Bundibugyo ebolavirus survival is associated with early activation of adaptive immunity and reduced myeloid-derived suppressor cell signaling

Courtney Woolsey, Viktoriya Borisevich, Krystle N. Agans, Karla A. Fenton, Robert W. Cross, Thomas W. Geisbert

Research output: Contribution to journalArticlepeer-review


Ebolaviruses Bundibugyo virus (BDBV) and Ebola virus (EBOV) cause fatal hemorrhagic disease in humans and nonhuman primates. While the host response to EBOV is well characterized, less is known about BDBV infection. Moreover, immune signatures that mediate natural protection against all ebolaviruses remain poorly defined. To explore these knowledge gaps, we transcriptionally profiled BDBV-infected rhesus macaques, a disease model that results in incomplete lethality. This approach enabled us to identify prognostic indicators. As expected, survival (;60%) correlated with reduced clinical pathology and circulating infectious virus, although peak viral RNA loads were not significantly different between surviving and nonsurviving macaques. Survivors had higher anti-BDBV antibody titers and transcriptionally derived cytotoxic T cell-, memory B cell-, and plasma cell-type quantities, demonstrating activation of adaptive immunity. Conversely, a poor prognosis was associated with lack of an appropriate adaptive response, sustained innate immune signaling, and higher expression of myeloid- derived suppressor cell (MDSC)-related transcripts (S100A8, S100A9, CEBPB, PTGS2, CXCR1, and LILRA3). MDSCs are potent immunosuppressors of cellular and humoral immunity, and therefore, they represent a potential therapeutic target. Circulating plasminogen activator inhibitor 1 (PAI-1) and tissue plasminogen activator (tPA) levels were also elevated in nonsurvivors and in survivors exhibiting severe illness, emphasizing the importance of maintaining coagulation homeostasis to control disease progression. IMPORTANCE Bundibugyo virus (BDBV) and Ebola virus (EBOV) are ebolaviruses endemic to Africa that cause severe, often fatal hemorrhagic disease. BDBV is considered a less pathogenic ebolavirus due to its reduced lethality during human outbreaks, as well as in experimentally infected nonhuman primates. The reduced mortality of BDBV in NHP models, resulting in a pool of survivors, afforded us the unique opportunity of identifying immune correlates that confer protection against ebolaviruses. In this study, we discovered that the survival of BDBV-infected nonhuman primates (NHPs) was dependent on early development of adaptive (memory) immune responses and reduced myeloidderived suppressor cell (MDSC)-related signaling. MDSCs are a heterogenous group of immune cells implicated in a number of diseases that are powerful immunosuppressors of cellular and humoral immunity. Thus, MDSCs represent a novel therapeutic target to prevent ebolavirus disease. To our knowledge, this is the first study to link increased morbidity with recruitment of these potent immunosuppressive cells.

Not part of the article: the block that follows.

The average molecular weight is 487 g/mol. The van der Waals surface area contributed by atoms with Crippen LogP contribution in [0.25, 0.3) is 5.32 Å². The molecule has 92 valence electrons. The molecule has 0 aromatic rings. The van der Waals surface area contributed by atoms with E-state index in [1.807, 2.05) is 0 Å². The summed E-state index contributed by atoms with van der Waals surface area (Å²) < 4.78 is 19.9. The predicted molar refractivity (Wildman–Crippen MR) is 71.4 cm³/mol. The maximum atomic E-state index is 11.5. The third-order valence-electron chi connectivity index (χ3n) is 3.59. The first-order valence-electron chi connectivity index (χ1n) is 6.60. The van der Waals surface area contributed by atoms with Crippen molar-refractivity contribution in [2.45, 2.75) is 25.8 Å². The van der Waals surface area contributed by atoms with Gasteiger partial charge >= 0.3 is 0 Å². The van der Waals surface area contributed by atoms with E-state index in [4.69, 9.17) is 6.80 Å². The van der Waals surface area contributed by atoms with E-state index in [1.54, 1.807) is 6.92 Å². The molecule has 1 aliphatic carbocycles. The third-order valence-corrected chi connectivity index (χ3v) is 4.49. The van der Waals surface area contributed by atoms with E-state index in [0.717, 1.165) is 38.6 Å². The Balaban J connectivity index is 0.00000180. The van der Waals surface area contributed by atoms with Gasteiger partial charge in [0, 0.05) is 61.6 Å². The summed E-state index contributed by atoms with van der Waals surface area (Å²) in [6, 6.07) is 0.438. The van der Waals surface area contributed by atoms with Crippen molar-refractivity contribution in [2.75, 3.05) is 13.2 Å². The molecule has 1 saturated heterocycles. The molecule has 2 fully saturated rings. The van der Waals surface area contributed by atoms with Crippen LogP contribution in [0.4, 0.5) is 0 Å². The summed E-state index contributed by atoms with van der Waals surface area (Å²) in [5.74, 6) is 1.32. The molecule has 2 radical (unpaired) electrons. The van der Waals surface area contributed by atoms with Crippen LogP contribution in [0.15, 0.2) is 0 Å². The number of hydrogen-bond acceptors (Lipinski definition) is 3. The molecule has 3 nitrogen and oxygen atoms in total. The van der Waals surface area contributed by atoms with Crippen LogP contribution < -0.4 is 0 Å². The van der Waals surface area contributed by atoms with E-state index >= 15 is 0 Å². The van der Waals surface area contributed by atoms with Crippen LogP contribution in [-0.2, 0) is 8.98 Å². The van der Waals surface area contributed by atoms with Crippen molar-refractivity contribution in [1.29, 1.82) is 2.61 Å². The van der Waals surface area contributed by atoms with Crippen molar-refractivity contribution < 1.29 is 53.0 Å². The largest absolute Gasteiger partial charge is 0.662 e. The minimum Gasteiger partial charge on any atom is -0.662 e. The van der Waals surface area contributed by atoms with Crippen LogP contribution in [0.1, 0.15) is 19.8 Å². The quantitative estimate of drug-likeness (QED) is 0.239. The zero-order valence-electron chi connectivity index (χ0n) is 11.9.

Original languageEnglish (US)
Article numbere01517-21
Issue number4
StatePublished - Aug 2021


  • Coagulation
  • Ebola virus
  • Filovirus
  • Immunology
  • Myeloid-derived suppressor cell
  • Nonhuman primate
  • Pathogenesis

ASJC Scopus subject areas

  • Microbiology
  • Virology


Dive into the research topics of 'Bundibugyo ebolavirus survival is associated with early activation of adaptive immunity and reduced myeloid-derived suppressor cell signaling'. Together they form a unique fingerprint.

Cite this